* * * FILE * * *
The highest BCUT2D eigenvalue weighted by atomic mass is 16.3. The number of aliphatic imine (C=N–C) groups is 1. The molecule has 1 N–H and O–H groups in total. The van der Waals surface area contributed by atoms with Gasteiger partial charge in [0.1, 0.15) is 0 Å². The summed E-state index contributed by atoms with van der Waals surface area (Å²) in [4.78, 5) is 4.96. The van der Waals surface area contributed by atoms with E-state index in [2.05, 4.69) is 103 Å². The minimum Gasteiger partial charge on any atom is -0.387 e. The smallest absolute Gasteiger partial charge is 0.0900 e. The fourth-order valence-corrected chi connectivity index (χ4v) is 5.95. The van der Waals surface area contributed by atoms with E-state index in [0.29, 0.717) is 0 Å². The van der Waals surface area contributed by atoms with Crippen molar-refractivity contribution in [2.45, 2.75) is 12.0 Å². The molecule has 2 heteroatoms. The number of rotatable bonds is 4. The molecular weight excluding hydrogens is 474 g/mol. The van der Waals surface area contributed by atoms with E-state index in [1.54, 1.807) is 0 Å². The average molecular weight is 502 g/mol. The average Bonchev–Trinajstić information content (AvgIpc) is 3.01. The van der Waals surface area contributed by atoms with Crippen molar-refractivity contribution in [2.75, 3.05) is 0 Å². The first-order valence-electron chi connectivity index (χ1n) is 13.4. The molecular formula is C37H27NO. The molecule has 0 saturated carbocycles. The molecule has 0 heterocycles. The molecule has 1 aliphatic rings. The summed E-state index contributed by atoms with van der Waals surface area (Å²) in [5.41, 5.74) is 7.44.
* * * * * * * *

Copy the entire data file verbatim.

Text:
The highest BCUT2D eigenvalue weighted by atomic mass is 16.3. The number of aliphatic imine (C=N–C) groups is 1. The molecule has 1 N–H and O–H groups in total. The van der Waals surface area contributed by atoms with Gasteiger partial charge in [0.1, 0.15) is 0 Å². The summed E-state index contributed by atoms with van der Waals surface area (Å²) in [4.78, 5) is 4.96. The van der Waals surface area contributed by atoms with E-state index in [2.05, 4.69) is 103 Å². The minimum Gasteiger partial charge on any atom is -0.387 e. The smallest absolute Gasteiger partial charge is 0.0900 e. The fourth-order valence-corrected chi connectivity index (χ4v) is 5.95. The van der Waals surface area contributed by atoms with E-state index in [0.29, 0.717) is 0 Å². The van der Waals surface area contributed by atoms with Crippen molar-refractivity contribution in [2.45, 2.75) is 12.0 Å². The molecule has 2 heteroatoms. The number of rotatable bonds is 4. The molecular weight excluding hydrogens is 474 g/mol. The van der Waals surface area contributed by atoms with E-state index in [1.54, 1.807) is 0 Å². The average molecular weight is 502 g/mol. The average Bonchev–Trinajstić information content (AvgIpc) is 3.01. The van der Waals surface area contributed by atoms with Crippen molar-refractivity contribution in [2.75, 3.05) is 0 Å². The first-order valence-electron chi connectivity index (χ1n) is 13.4. The molecular formula is C37H27NO. The molecule has 0 saturated carbocycles. The molecule has 0 heterocycles. The molecule has 1 aliphatic rings. The summed E-state index contributed by atoms with van der Waals surface area (Å²) in [5.41, 5.74) is 7.44.